• mental disorders,
  • wrong diagnosis,
  • inflated expectations,
  • missed spinal stenosis,
  • incorrect location of pathology in diagnosis,
  • pressure on nerve roots,
  • iatrogenic errors,
  • pseudoarthrosis,
  • incomplete decompression,
  • recurrent disc herniation,

  • spinal stenosis,

Preoperative causal factors are divided into surgery-related and patient-related. According to the conducted research, surgical interventions may be negatively influenced by both the patient's poor psychological condition (anxiety, depression), as well as economic problems (salaries, court cases), which may prevent or significantly hinder and slow down the diagnostic process. It has been proven that patients receiving workers' compensation have a significantly poorer response to spine surgery. [4,9-13]. Based on another experience, it was also concluded that smokers were more likely to regularly take painkillers, had impaired walking ability, worse overall quality of life two years after surgery, and were more likely to have perioperative complications (difficult wound healing, more frequent infections and nonunions in spinal fractures) than in non-smokers. [14-17] Currently, one of the strongest negative prognostic factors for spine surgery is depression (which is why it is recommended to conduct pre-operative psychological tests), because patients with mental disorders usually experience more severe pain and weakness, which in turn may negatively affect the course of the procedure. Unfortunately, most surgeons treating spine disorders still do not use such an assessment. [9,12,18] Preoperative causative factors also include incorrect or incomplete diagnosis and inappropriate surgical treatment. The doctor should combine the symptoms reported by the patient with abnormalities in the physical examination and pathologies described in imaging studies. [10] Currently, the most common cause of FBSS (58%) is incorrect diagnosis (diagnosis of stenosis at the wrong level or anastomosis in the wrong place). [9,11,15] Another type of inappropriate management is choosing an operation that does not address all of the patient's symptoms. It should also be remembered that a well-diagnosed pathology and an appropriately selected treatment procedure do not guarantee success if the procedure is incomplete. If the intended goals were not fully achieved, we talk about failed spine surgery. [10]

Postoperative factors are divided into disease progression and surgery-related factors. Lack of relief of back pain or its recurrence may be a consequence of progressive degeneration of the spine, the development of new abnormal changes located within the already pathologically changed spine, as well as injury or tension of adjacent muscle groups. Spine surgeries lead to biomechanical changes that increase the load and thus accelerate the development of degenerative changes in the fusion. [1,9,10] Knowing the potential sources of symptoms in a patient with FBSS and making the correct diagnosis is crucial to choosing the appropriate treatment for the condition. Failure to implement such a procedure or basing it on an incomplete or incorrect diagnosis will worsen the symptoms. [10]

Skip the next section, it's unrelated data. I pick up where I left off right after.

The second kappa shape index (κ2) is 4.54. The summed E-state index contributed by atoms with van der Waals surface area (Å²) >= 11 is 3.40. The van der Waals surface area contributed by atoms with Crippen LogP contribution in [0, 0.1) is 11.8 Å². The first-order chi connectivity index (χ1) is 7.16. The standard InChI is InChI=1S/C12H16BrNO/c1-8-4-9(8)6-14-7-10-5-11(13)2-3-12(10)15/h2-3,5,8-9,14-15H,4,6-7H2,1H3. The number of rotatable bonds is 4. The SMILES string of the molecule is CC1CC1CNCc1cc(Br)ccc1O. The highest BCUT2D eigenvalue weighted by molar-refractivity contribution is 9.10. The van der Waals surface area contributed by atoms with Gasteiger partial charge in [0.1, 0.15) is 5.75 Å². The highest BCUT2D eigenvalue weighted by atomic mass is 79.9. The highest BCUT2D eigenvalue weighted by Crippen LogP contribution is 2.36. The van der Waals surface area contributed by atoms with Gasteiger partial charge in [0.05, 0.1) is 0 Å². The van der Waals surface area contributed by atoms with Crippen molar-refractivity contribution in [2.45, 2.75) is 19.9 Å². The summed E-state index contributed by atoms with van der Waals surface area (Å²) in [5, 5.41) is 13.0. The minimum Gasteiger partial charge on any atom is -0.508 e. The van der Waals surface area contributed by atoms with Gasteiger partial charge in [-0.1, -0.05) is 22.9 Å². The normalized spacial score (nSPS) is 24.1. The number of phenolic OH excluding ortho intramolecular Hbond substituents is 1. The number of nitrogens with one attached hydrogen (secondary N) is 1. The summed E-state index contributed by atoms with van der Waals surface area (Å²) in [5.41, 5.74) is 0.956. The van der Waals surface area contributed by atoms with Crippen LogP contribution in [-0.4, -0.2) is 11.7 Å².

The presented manuscript contains a concise description of a disease with a complex etiology, FBSS. Selected articles from Pubmed and specialist literature were used in this review. We focused on showing the diversity of etiology, diagnosis and treatment. Management of this disease should be multidisciplinary. It is important to know the basics of this disease in the everyday work of surgeons and others.



Pain assessment is an important point in the management and treatment decision-making process. First, we should consider the nature of the pain - nociceptive or neuropathic? Both imaging and EMG tests as well as nerve conduction tests can be used for this purpose.

If we are dealing with nociceptive pain due to a reactive cause, the need for corrective surgery should be ruled out. It would be useful to use a tool that would enable mapping of painful areas of the back and would determine not only the location, but also the triggering factors, changes in pain intensity, the predominant component (neuropathic/nociceptive) and guide treatment options. [10] In this way, several patient populations were identified: the first with postoperative neuropathic pain in the lower back and the joints to which the pain radiates; the second one, which would include potential candidates for reoperation, and the next one including patients with spinal pain that developed mechanically, but over time developing features of neuropathy. The last and largest group of patients would be composed of FBSS patients with pain in both the low back and knee joints, but with a predominance of one of the components ("back dominant" or "leg dominant" subgroup). In this group, both mechanisms (nociceptive and neuropathic) clearly intertwine. Depending on the membership in particular groups, the procedure varies. The ultimate goal of assessing the type of pain is to isolate the so-called real FBSS patients (not requiring surgery) and potential FBSS patients who are not actually FBSS patients because the putative pain triggers cannot be treated. [10,19]